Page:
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White House : Taliban isn't US enemy

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posted on Dec, 29 2011 @ 01:45 AM
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The CIA worked closely with the Afghan fighters AND worked with Osama "Tim Osman" Bin Laden.

The Reagan admin was doing everything in it's power to keep the Soviets mired in Afghanistan, and without our helping those afghan warlords and "freedom fighters" the Soviets would have mowed them down. Reagan wasn't concerned about the afghans, but wanted to give the Soviets their own little Vietnam. Soviet leader Gorbachev accused Reagan of disrupting peace talks between afghanistan and the Soviets that led the war to go on for another 4 years, and hundreds of thousands of more Afghans died. That's not something you forget. Reagan, the CIA, the ISI in Pakistan created the covert bases for training those 'talibe' fighters, and supplied them with blackmarket Russian-made weapons from Egypt and smuggled them to those bases via a network of underground militant muslims. The "student" (talibe) label was just a cover to get them into Pakistan and trained, without the Soviets seeing our dirty hands in the mix.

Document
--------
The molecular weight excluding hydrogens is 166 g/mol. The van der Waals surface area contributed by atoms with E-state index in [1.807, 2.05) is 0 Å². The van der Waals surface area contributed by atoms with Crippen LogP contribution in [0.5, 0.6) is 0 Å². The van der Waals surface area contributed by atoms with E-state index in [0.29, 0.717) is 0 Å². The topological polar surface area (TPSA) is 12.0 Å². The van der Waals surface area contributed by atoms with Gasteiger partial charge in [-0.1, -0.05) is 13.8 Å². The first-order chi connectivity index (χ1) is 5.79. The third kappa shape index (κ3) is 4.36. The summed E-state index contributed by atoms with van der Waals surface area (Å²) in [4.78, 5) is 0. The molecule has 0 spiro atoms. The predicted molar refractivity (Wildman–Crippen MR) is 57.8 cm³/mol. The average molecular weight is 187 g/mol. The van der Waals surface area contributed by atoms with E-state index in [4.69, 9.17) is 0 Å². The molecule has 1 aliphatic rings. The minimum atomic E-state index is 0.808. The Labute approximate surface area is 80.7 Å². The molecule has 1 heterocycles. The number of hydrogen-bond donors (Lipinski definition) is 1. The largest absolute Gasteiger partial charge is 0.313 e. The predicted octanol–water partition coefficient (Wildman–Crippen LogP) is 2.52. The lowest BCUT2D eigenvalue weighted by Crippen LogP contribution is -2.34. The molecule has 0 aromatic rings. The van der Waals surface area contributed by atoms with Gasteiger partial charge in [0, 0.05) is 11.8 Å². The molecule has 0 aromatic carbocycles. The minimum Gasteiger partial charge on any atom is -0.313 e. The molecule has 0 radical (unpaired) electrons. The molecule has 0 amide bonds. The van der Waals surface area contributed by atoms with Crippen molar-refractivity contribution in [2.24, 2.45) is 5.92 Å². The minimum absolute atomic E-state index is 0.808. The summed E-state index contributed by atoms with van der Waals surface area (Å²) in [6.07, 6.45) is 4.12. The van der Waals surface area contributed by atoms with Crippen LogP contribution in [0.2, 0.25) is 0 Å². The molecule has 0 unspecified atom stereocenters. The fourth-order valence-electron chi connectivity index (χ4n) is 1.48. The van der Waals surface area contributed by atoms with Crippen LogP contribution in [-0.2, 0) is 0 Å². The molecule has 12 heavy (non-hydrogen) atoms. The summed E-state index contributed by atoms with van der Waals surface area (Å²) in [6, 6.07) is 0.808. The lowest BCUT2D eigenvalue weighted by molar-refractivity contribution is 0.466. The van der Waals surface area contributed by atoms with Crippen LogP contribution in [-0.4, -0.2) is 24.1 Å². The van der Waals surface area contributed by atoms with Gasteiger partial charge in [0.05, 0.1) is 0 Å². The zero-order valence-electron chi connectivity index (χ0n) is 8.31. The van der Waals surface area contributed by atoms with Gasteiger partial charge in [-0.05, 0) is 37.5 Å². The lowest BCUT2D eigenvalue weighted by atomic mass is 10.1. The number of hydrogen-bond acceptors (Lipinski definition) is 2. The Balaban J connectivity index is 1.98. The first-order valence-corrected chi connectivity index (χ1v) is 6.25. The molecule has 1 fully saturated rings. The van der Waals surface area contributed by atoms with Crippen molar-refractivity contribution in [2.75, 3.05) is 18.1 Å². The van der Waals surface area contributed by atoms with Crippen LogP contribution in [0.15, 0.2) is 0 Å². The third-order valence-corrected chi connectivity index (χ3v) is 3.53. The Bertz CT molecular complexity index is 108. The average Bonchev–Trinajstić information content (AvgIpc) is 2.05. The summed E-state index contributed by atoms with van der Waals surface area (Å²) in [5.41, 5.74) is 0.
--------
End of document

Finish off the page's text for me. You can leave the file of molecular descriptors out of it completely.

We- the United States - ARE the Taliban.

This is called "blowback". The reason why it would blowback aren't hard to see: American expected a lot in return - oil and gas leases, American infrastructure taking over their oil exports, CIA taking over their poppy fields, our pipeline rammed down their throats...




posted on Dec, 29 2011 @ 01:55 AM
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reply to post by Vitchilo
 


Of course the Taliban isn't our enemy, but we got to get our Opium from somewhere to supply the drug makers, and users....Its that simple



posted on Dec, 29 2011 @ 02:15 AM
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Pretty interesting link I found. I haven't seen anyone else post it, but I will post it since it is relevant to this thread.

UAFF

Don't know the credibility of this site, but I am sure its more credible then FOX and CNN. Lot of interesting stuff
edit on 29-12-2011 by KonquestAbySS because: (no reason given)



posted on Dec, 29 2011 @ 11:31 AM
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Originally posted by frankensence